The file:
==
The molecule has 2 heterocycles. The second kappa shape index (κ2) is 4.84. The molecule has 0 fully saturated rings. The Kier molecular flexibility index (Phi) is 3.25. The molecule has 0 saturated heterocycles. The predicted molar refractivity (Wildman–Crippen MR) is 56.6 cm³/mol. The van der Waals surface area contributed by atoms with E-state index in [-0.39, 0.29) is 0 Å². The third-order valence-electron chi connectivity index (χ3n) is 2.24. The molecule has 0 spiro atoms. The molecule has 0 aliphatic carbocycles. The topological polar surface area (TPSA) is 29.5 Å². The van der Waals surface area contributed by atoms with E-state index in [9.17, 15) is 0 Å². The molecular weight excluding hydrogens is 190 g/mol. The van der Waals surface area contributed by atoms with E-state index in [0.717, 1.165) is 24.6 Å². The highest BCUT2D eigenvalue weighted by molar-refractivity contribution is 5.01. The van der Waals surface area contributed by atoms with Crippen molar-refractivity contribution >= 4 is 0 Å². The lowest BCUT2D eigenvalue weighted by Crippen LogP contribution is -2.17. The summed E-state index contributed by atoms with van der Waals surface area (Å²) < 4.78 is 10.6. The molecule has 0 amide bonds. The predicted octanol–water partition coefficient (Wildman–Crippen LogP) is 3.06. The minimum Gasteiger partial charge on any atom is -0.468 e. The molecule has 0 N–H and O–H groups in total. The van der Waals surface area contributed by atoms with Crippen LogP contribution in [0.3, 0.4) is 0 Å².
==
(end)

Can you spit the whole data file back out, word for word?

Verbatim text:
The molecule has 2 heterocycles. The second kappa shape index (κ2) is 4.84. The molecule has 0 fully saturated rings. The Kier molecular flexibility index (Phi) is 3.25. The molecule has 0 saturated heterocycles. The predicted molar refractivity (Wildman–Crippen MR) is 56.6 cm³/mol. The van der Waals surface area contributed by atoms with E-state index in [-0.39, 0.29) is 0 Å². The third-order valence-electron chi connectivity index (χ3n) is 2.24. The molecule has 0 spiro atoms. The molecule has 0 aliphatic carbocycles. The topological polar surface area (TPSA) is 29.5 Å². The van der Waals surface area contributed by atoms with E-state index in [9.17, 15) is 0 Å². The molecular weight excluding hydrogens is 190 g/mol. The van der Waals surface area contributed by atoms with E-state index in [0.717, 1.165) is 24.6 Å². The highest BCUT2D eigenvalue weighted by molar-refractivity contribution is 5.01. The van der Waals surface area contributed by atoms with Crippen molar-refractivity contribution >= 4 is 0 Å². The lowest BCUT2D eigenvalue weighted by Crippen LogP contribution is -2.17. The summed E-state index contributed by atoms with van der Waals surface area (Å²) < 4.78 is 10.6. The molecule has 0 amide bonds. The predicted octanol–water partition coefficient (Wildman–Crippen LogP) is 3.06. The minimum Gasteiger partial charge on any atom is -0.468 e. The molecule has 0 N–H and O–H groups in total. The van der Waals surface area contributed by atoms with Crippen LogP contribution in [0.3, 0.4) is 0 Å².